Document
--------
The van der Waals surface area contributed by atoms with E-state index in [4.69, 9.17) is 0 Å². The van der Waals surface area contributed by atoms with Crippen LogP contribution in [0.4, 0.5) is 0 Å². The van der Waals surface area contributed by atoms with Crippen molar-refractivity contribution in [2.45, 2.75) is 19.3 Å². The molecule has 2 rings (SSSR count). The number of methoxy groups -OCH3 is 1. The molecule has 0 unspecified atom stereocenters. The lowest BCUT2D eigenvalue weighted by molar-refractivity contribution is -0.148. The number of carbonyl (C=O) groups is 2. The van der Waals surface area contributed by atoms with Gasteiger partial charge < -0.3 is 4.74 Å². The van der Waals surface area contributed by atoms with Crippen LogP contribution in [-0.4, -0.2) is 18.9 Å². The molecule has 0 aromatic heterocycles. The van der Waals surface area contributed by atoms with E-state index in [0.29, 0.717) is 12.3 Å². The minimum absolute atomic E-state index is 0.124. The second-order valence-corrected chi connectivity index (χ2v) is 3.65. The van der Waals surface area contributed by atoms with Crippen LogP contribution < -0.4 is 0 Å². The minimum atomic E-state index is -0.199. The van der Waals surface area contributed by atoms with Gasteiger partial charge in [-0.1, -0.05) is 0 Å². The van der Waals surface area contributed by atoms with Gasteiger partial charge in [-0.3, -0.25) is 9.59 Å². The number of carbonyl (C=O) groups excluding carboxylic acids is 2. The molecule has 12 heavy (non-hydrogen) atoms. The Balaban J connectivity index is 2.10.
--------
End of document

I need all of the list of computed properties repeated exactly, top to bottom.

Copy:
The van der Waals surface area contributed by atoms with E-state index in [4.69, 9.17) is 0 Å². The van der Waals surface area contributed by atoms with Crippen LogP contribution in [0.4, 0.5) is 0 Å². The van der Waals surface area contributed by atoms with Crippen molar-refractivity contribution in [2.45, 2.75) is 19.3 Å². The molecule has 2 rings (SSSR count). The number of methoxy groups -OCH3 is 1. The molecule has 0 unspecified atom stereocenters. The lowest BCUT2D eigenvalue weighted by molar-refractivity contribution is -0.148. The number of carbonyl (C=O) groups is 2. The van der Waals surface area contributed by atoms with Gasteiger partial charge < -0.3 is 4.74 Å². The van der Waals surface area contributed by atoms with Crippen LogP contribution in [-0.4, -0.2) is 18.9 Å². The molecule has 0 aromatic heterocycles. The van der Waals surface area contributed by atoms with E-state index in [0.29, 0.717) is 12.3 Å². The minimum absolute atomic E-state index is 0.124. The second-order valence-corrected chi connectivity index (χ2v) is 3.65. The van der Waals surface area contributed by atoms with Crippen LogP contribution < -0.4 is 0 Å². The minimum atomic E-state index is -0.199. The van der Waals surface area contributed by atoms with Gasteiger partial charge in [-0.1, -0.05) is 0 Å². The van der Waals surface area contributed by atoms with Gasteiger partial charge in [-0.3, -0.25) is 9.59 Å². The number of carbonyl (C=O) groups excluding carboxylic acids is 2. The molecule has 12 heavy (non-hydrogen) atoms. The Balaban J connectivity index is 2.10.